The real chase is for second

FORT WORTH, Texas - Mathematically, Mark Martin and Jeff Gordon have a chance to win the NASCAR Sprint Cup title.

The reality with three races left?

"We've still got a great battle going for second in points," Gordon said Friday. "If for some crazy reason those guys had trouble, we've got to make sure we capitalize on them. Our focus right now is winning races and trying to get to second in points."

In his run for an unprecedented fourth consecutive title, Jimmie Johnson's closest pursuers are his Hendrick teammates. But Johnson takes a comfortable 184-point lead over Martin into Sunday's race at Texas Motor Speedway, with Gordon eight points further back.

Martin, a season runner-up four times, is facing the possibility of being in that spot again. His deficit increased by 66 points after an airborne crash with two laps to go at Talladega last week.

"Definitely no heartbreak whatsoever. But Talladega did rub ... I would rather go down fighting than flipping," Martin said. "I didn't take this job to go try and get a championship trophy. I took this job, you know why, and, doggone, it has worked out pretty good. We have been in a position; it still could happen. The race is still on for the top six positions."

Except Johnson needs to average a 10th-place finish over the last three races, or 11th if he leads at least one lap in every race, to clinch the championship. Johnson has an average finish of 3.4 in the seven Chase races, finishing among the top 10 in all of them.

Both his teammates Sunday will start ahead of Johnson, who qualified 12th. Gordon is the pole-sitter for the first time this season and 68th time in his career. Martin will start seventh.

Johnson finished second at the 1 1/2-mile, high-banked Texas track in April behind Gordon, who broke a 47-race winless drought and found Victory Lane at one of the two active tracks where he had never won. (The other is Homestead, site of the season finale in two weeks).

That is Gordon's only win this season, though he has 17 top-10 finishes in the past 26 races.

The 50-year-old Martin returned to full-time racing this season after landing a ride with Hendrick. He repeatedly has insisted he didn't come back to make up for finishing as a season runner-up twice to Dale Earnhardt and to Gordon and Stewart one time each. He also finished third three times.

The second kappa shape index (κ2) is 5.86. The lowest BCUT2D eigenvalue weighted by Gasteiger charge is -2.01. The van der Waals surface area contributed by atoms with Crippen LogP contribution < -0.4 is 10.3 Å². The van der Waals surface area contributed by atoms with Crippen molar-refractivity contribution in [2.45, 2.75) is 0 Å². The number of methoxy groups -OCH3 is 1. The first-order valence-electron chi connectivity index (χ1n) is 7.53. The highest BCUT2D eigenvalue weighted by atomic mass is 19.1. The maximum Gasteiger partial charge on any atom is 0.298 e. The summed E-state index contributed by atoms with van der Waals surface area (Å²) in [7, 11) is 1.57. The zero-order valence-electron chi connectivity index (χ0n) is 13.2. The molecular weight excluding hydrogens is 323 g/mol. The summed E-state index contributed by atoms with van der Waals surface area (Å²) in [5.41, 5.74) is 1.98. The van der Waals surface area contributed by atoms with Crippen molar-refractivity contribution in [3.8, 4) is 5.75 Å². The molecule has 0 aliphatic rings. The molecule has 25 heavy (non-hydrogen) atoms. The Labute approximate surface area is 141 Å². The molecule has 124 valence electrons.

In 1989, his second season with Jack Roush, Martin was second in points going into the final race before blowing an engine - he wound up third behind Rusty Wallace and Earnhardt. He led the standings for most of the next season and thought he could beat Earnhardt, a seven-time champion.

"As it turned out, I was wrong. And that was the one that I wanted to win and probably the most of all, when I was young and when it looked like we were going to," Martin said, before chuckling. "Since then, I have learned a lot and I have seen a lot, and I have come to realize that I'm no Dale Earnhardt. My record don't stand up to his, just doesn't. And when you stand me up against Jeff Gordon, it just don't stand up to it. I understand that."

Martin carried the points lead into the Chase for the Sprint Cup championship, then won at New Hampshire to open the final 10-race stretch. But he slipped behind Johnson after a four-race stretch in which he finished 17th in Charlotte and 28th last week at Talladega after his late crash.

In 755 career starts, Martin has 40 wins and 415 top-10 finishes. The only thing missing is a season title.

"I think he's one of the best out there still today. He's proven that this year," Gordon said. "You put him in solid equipment, look what he can do. He certainly deserves to be a champion. In my opinion, he is. But I know that nobody else is going to consider him that until he has the actual trophy. "

Gordon has four of them, but his last was won in 2001.

And unless something unexpected happens over the next three races, Johnson soon will be a four-time champion himself.